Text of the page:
Trinity supercomputer’s two partitions – one based on Intel Xeon Haswell processors and the other on Xeon Phi Knights Landing – have been fully integrated are now available for use on classified work in the Nationa Read more…

By HPCwire Staff

Fujitsu Continues HPC, AI Push

July 19, 2017

Summer is well under way, but the so-called summertime slowdown, linked with hot temperatures and longer vacations, does not seem to have impacted Fujitsu's output. The Japanese multinational has made a raft of HPC and A Read more…

By Tiffany Trader

HPE Extreme Performance Solutions

HPE Servers Deliver High Performance Remote Visualization

Whether generating seismic simulations, locating new productive oil reservoirs, or constructing complex models of the earth’s subsurface, energy, oil, and gas (EO&G) is a highly data-driven industry. Read more…

Researchers Use DNA to Store and Retrieve Digital Movie

July 18, 2017

From abacus to pencil and paper to semiconductor chips, the technology of computing has always been an ever-changing target. The human brain is probably the computer we use most (hopefully) and understand least. This mon Read more…

By John Russell

The Exascale FY18 Budget – The Next Step

July 17, 2017

On July 12, 2017, the U.S. federal budget for its Exascale Computing Initiative (ECI) took its next step forward. On that day, the full Appropriations Committee of the House of Representatives voted to accept the recomme Read more…

By Alex R. Larzelere

Summer Reading: IEEE Spectrum’s Chip Hall of Fame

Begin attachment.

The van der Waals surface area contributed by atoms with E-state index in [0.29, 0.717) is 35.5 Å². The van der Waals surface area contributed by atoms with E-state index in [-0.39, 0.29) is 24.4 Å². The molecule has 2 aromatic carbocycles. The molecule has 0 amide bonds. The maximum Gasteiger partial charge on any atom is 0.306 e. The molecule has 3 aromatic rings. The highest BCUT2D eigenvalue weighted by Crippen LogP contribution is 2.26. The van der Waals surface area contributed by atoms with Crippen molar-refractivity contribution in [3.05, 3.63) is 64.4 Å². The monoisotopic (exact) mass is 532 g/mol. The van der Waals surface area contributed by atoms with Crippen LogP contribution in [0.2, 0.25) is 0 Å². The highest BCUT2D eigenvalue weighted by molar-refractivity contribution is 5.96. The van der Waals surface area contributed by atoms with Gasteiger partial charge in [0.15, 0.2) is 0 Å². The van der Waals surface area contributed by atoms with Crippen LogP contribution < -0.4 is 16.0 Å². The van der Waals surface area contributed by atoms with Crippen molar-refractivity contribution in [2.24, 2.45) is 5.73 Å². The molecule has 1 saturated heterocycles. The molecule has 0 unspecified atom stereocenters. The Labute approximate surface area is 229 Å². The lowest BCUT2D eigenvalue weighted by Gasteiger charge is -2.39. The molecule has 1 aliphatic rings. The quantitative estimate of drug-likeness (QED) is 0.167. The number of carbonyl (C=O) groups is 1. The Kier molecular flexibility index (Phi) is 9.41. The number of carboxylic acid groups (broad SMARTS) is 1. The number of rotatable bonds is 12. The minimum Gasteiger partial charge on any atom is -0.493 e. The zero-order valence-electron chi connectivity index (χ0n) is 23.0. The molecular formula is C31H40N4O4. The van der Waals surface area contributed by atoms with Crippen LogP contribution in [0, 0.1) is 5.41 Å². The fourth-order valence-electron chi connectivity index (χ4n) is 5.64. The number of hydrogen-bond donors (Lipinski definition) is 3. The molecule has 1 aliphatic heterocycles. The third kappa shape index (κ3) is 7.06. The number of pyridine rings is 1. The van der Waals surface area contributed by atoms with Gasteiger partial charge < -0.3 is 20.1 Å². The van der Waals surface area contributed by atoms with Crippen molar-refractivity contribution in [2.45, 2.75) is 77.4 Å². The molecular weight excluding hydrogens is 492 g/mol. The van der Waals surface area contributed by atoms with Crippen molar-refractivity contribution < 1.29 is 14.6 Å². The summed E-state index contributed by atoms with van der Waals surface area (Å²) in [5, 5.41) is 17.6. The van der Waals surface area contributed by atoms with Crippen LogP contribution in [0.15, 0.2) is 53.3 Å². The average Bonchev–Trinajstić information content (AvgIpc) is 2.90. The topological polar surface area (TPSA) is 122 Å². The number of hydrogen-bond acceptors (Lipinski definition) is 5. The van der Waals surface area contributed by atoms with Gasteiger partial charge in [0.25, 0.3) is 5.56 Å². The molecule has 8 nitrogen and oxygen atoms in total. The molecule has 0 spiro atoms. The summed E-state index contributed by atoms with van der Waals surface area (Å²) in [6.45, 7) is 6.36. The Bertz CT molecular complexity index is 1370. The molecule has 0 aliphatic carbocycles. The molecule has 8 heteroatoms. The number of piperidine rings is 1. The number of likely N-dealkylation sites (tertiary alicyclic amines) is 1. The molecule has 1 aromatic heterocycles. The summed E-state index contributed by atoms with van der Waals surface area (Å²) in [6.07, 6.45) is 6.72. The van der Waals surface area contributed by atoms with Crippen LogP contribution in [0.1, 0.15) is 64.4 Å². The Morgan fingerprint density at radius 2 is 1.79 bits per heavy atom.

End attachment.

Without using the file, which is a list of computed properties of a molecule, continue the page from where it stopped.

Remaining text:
July 17, 2017

Take a trip down memory lane – the Mostek MK4096 4-kilobit DRAM, for instance. Perhaps processors are more to your liking. Remember the Sh-Boom processor (1988), created by Russell Fish and Chuck Moore, and named after Read more…

By John Russell

Women in HPC Luncheon Shines Light on Female-Friendly Hiring Practices

July 13, 2017

The second annual Women in HPC luncheon was held on June 20, 2017, during the International Supercomputing Conference in Frankfurt, Germany. The luncheon provides participants the opportunity to network with industry lea Read more…

By Tiffany Trader

Graphcore Readies Launch of 16nm Colossus-IPU Chip

July 20, 2017

A second $30 million funding round for U.K. AI chip developer Graphcore sets up the company to go to market with its “intelligent processing unit” (IPU) in Read more…

By Tiffany Trader

Fine-Tuning Severe Hail Forecasting with Machine Learning

July 20, 2017

Depending on whether you’ve been caught outside during a severe hail storm, the sight of greenish tinted clouds on the horizon may cause serious knots in the Read more…

By Sean Thielen

Fujitsu Continues HPC, AI Push

July 19, 2017

Summer is well under way, but the so-called summertime slowdown, linked with hot temperatures and longer vacations, does not seem to have impacted Fujitsu's out Read more…

By Tiffany Trader

Researchers Use DNA to Store and Retrieve Digital Movie

July 18, 2017

From abacus to pencil and paper to semiconductor chips, the technology of computing has always been an ever-changing target. The human brain is probably the com Read more…